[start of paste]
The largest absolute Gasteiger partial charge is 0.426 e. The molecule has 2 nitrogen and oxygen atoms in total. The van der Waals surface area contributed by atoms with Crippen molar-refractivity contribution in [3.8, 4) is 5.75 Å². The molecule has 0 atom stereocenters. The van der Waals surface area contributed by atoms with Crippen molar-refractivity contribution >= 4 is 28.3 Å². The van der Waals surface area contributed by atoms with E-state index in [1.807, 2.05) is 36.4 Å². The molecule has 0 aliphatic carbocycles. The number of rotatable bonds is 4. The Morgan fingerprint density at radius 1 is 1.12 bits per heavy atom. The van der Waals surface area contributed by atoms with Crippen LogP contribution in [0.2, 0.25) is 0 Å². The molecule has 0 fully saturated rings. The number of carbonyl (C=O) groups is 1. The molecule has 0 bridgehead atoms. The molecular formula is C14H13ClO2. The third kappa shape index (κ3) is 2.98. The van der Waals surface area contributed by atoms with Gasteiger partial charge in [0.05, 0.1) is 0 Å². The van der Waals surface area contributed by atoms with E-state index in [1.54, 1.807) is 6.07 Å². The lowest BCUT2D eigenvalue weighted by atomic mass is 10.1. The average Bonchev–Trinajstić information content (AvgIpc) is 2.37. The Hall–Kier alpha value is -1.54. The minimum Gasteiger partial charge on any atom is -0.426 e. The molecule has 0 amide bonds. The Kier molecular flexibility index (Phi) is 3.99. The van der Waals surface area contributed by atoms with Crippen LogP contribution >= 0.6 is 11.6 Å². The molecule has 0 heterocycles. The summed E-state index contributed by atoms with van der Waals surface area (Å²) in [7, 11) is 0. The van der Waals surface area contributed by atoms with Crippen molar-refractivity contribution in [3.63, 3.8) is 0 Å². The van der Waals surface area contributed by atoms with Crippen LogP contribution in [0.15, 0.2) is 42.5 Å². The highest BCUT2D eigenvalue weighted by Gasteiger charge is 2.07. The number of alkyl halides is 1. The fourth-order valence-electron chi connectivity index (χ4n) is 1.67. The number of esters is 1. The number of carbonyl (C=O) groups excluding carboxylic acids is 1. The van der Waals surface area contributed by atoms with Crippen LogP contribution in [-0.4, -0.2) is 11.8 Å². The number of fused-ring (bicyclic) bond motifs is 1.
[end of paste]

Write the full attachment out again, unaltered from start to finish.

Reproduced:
The largest absolute Gasteiger partial charge is 0.426 e. The molecule has 2 nitrogen and oxygen atoms in total. The van der Waals surface area contributed by atoms with Crippen molar-refractivity contribution in [3.8, 4) is 5.75 Å². The molecule has 0 atom stereocenters. The van der Waals surface area contributed by atoms with Crippen molar-refractivity contribution >= 4 is 28.3 Å². The van der Waals surface area contributed by atoms with E-state index in [1.807, 2.05) is 36.4 Å². The molecule has 0 aliphatic carbocycles. The number of rotatable bonds is 4. The Morgan fingerprint density at radius 1 is 1.12 bits per heavy atom. The van der Waals surface area contributed by atoms with Crippen LogP contribution in [0.2, 0.25) is 0 Å². The molecule has 0 fully saturated rings. The number of carbonyl (C=O) groups is 1. The molecule has 0 bridgehead atoms. The molecular formula is C14H13ClO2. The third kappa shape index (κ3) is 2.98. The van der Waals surface area contributed by atoms with Gasteiger partial charge in [0.05, 0.1) is 0 Å². The van der Waals surface area contributed by atoms with E-state index in [1.54, 1.807) is 6.07 Å². The lowest BCUT2D eigenvalue weighted by atomic mass is 10.1. The average Bonchev–Trinajstić information content (AvgIpc) is 2.37. The Hall–Kier alpha value is -1.54. The minimum Gasteiger partial charge on any atom is -0.426 e. The molecule has 0 amide bonds. The Kier molecular flexibility index (Phi) is 3.99. The van der Waals surface area contributed by atoms with Crippen LogP contribution >= 0.6 is 11.6 Å². The molecule has 0 heterocycles. The summed E-state index contributed by atoms with van der Waals surface area (Å²) in [7, 11) is 0. The van der Waals surface area contributed by atoms with Crippen molar-refractivity contribution in [3.63, 3.8) is 0 Å². The van der Waals surface area contributed by atoms with Crippen LogP contribution in [0.15, 0.2) is 42.5 Å². The highest BCUT2D eigenvalue weighted by Gasteiger charge is 2.07. The number of alkyl halides is 1. The fourth-order valence-electron chi connectivity index (χ4n) is 1.67. The number of esters is 1. The number of carbonyl (C=O) groups excluding carboxylic acids is 1. The van der Waals surface area contributed by atoms with Crippen LogP contribution in [-0.4, -0.2) is 11.8 Å². The number of fused-ring (bicyclic) bond motifs is 1.